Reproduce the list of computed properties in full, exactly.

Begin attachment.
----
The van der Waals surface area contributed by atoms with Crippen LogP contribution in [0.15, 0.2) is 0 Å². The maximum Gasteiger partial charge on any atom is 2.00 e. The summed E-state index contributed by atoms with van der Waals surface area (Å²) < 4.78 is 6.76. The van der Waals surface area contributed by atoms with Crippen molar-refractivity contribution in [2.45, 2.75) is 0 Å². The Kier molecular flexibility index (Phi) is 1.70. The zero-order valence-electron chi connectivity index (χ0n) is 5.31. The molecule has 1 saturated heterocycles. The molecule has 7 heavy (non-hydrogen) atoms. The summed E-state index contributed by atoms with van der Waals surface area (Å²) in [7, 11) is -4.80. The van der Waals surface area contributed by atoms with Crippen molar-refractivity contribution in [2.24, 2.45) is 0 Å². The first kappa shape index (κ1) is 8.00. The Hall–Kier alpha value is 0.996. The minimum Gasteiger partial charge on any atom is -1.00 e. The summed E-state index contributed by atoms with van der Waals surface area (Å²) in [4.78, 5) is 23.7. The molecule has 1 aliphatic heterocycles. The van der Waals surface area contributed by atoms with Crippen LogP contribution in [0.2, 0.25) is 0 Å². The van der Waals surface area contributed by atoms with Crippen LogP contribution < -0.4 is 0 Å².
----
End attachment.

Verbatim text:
The van der Waals surface area contributed by atoms with Crippen LogP contribution in [0.15, 0.2) is 0 Å². The maximum Gasteiger partial charge on any atom is 2.00 e. The summed E-state index contributed by atoms with van der Waals surface area (Å²) < 4.78 is 6.76. The van der Waals surface area contributed by atoms with Crippen molar-refractivity contribution in [2.45, 2.75) is 0 Å². The Kier molecular flexibility index (Phi) is 1.70. The zero-order valence-electron chi connectivity index (χ0n) is 5.31. The molecule has 1 saturated heterocycles. The molecule has 7 heavy (non-hydrogen) atoms. The summed E-state index contributed by atoms with van der Waals surface area (Å²) in [7, 11) is -4.80. The van der Waals surface area contributed by atoms with Crippen molar-refractivity contribution in [2.24, 2.45) is 0 Å². The first kappa shape index (κ1) is 8.00. The Hall–Kier alpha value is 0.996. The minimum Gasteiger partial charge on any atom is -1.00 e. The summed E-state index contributed by atoms with van der Waals surface area (Å²) in [4.78, 5) is 23.7. The molecule has 1 aliphatic heterocycles. The van der Waals surface area contributed by atoms with Crippen LogP contribution in [0.2, 0.25) is 0 Å². The van der Waals surface area contributed by atoms with Crippen LogP contribution < -0.4 is 0 Å².